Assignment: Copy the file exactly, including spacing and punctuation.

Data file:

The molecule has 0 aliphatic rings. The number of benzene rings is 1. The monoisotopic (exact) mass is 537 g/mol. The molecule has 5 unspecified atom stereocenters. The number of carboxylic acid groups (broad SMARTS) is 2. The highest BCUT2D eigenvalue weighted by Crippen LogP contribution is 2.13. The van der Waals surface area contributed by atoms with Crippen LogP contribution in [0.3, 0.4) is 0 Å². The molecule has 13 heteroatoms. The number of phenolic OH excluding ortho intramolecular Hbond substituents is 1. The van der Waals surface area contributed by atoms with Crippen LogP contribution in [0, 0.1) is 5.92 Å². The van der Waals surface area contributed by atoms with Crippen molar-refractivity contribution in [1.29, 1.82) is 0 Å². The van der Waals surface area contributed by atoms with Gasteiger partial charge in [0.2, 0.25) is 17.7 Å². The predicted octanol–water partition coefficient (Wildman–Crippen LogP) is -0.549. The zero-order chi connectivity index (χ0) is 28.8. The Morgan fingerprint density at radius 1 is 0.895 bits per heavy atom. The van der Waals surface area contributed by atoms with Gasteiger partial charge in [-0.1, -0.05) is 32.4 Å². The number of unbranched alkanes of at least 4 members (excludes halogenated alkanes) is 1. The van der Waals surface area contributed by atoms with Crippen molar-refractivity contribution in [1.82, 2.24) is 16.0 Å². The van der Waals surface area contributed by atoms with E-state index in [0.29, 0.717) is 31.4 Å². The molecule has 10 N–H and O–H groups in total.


The molecule has 0 aliphatic rings. The number of benzene rings is 1. The monoisotopic (exact) mass is 537 g/mol. The molecule has 5 unspecified atom stereocenters. The number of carboxylic acid groups (broad SMARTS) is 2. The highest BCUT2D eigenvalue weighted by Crippen LogP contribution is 2.13. The van der Waals surface area contributed by atoms with Crippen LogP contribution in [0.3, 0.4) is 0 Å². The molecule has 13 heteroatoms. The number of phenolic OH excluding ortho intramolecular Hbond substituents is 1. The van der Waals surface area contributed by atoms with Crippen LogP contribution in [0, 0.1) is 5.92 Å². The van der Waals surface area contributed by atoms with Crippen molar-refractivity contribution in [1.29, 1.82) is 0 Å². The van der Waals surface area contributed by atoms with Gasteiger partial charge in [0.2, 0.25) is 17.7 Å². The predicted octanol–water partition coefficient (Wildman–Crippen LogP) is -0.549. The zero-order chi connectivity index (χ0) is 28.8. The Morgan fingerprint density at radius 1 is 0.895 bits per heavy atom. The van der Waals surface area contributed by atoms with Gasteiger partial charge in [-0.1, -0.05) is 32.4 Å². The number of unbranched alkanes of at least 4 members (excludes halogenated alkanes) is 1. The van der Waals surface area contributed by atoms with Crippen molar-refractivity contribution in [1.82, 2.24) is 16.0 Å². The van der Waals surface area contributed by atoms with E-state index in [0.29, 0.717) is 31.4 Å². The molecule has 10 N–H and O–H groups in total.